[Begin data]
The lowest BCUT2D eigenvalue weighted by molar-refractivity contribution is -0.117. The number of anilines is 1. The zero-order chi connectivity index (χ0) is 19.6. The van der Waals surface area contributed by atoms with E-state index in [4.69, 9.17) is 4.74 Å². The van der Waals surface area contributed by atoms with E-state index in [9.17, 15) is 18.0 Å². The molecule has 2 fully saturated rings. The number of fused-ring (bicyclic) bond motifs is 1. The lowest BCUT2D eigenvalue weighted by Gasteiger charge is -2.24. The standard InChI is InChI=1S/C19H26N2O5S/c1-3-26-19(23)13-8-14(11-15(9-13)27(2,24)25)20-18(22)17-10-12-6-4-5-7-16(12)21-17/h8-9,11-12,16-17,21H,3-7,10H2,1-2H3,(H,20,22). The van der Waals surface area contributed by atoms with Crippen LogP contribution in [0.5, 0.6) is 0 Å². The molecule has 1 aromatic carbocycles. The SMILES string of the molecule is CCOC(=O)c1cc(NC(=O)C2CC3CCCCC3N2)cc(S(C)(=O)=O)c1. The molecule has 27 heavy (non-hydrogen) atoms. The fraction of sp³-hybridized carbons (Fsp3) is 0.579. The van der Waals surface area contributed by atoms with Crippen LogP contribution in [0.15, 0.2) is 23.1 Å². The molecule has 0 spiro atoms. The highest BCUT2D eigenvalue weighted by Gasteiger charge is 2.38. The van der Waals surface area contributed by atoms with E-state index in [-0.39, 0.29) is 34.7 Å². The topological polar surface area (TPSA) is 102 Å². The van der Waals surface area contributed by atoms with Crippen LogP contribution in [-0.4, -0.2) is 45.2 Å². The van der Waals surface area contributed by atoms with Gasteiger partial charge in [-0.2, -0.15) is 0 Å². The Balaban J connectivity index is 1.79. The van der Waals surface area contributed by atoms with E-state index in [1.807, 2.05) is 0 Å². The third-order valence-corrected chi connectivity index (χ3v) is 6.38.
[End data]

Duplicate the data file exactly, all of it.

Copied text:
The lowest BCUT2D eigenvalue weighted by molar-refractivity contribution is -0.117. The number of anilines is 1. The zero-order chi connectivity index (χ0) is 19.6. The van der Waals surface area contributed by atoms with E-state index in [4.69, 9.17) is 4.74 Å². The van der Waals surface area contributed by atoms with E-state index in [9.17, 15) is 18.0 Å². The molecule has 2 fully saturated rings. The number of fused-ring (bicyclic) bond motifs is 1. The lowest BCUT2D eigenvalue weighted by Gasteiger charge is -2.24. The standard InChI is InChI=1S/C19H26N2O5S/c1-3-26-19(23)13-8-14(11-15(9-13)27(2,24)25)20-18(22)17-10-12-6-4-5-7-16(12)21-17/h8-9,11-12,16-17,21H,3-7,10H2,1-2H3,(H,20,22). The van der Waals surface area contributed by atoms with Crippen LogP contribution in [0.5, 0.6) is 0 Å². The molecule has 1 aromatic carbocycles. The SMILES string of the molecule is CCOC(=O)c1cc(NC(=O)C2CC3CCCCC3N2)cc(S(C)(=O)=O)c1. The molecule has 27 heavy (non-hydrogen) atoms. The fraction of sp³-hybridized carbons (Fsp3) is 0.579. The van der Waals surface area contributed by atoms with Crippen LogP contribution in [0.15, 0.2) is 23.1 Å². The molecule has 0 spiro atoms. The highest BCUT2D eigenvalue weighted by Gasteiger charge is 2.38. The van der Waals surface area contributed by atoms with E-state index in [-0.39, 0.29) is 34.7 Å². The topological polar surface area (TPSA) is 102 Å². The van der Waals surface area contributed by atoms with Crippen LogP contribution in [-0.4, -0.2) is 45.2 Å². The van der Waals surface area contributed by atoms with Gasteiger partial charge in [-0.2, -0.15) is 0 Å². The Balaban J connectivity index is 1.79. The van der Waals surface area contributed by atoms with E-state index in [1.807, 2.05) is 0 Å². The third-order valence-corrected chi connectivity index (χ3v) is 6.38.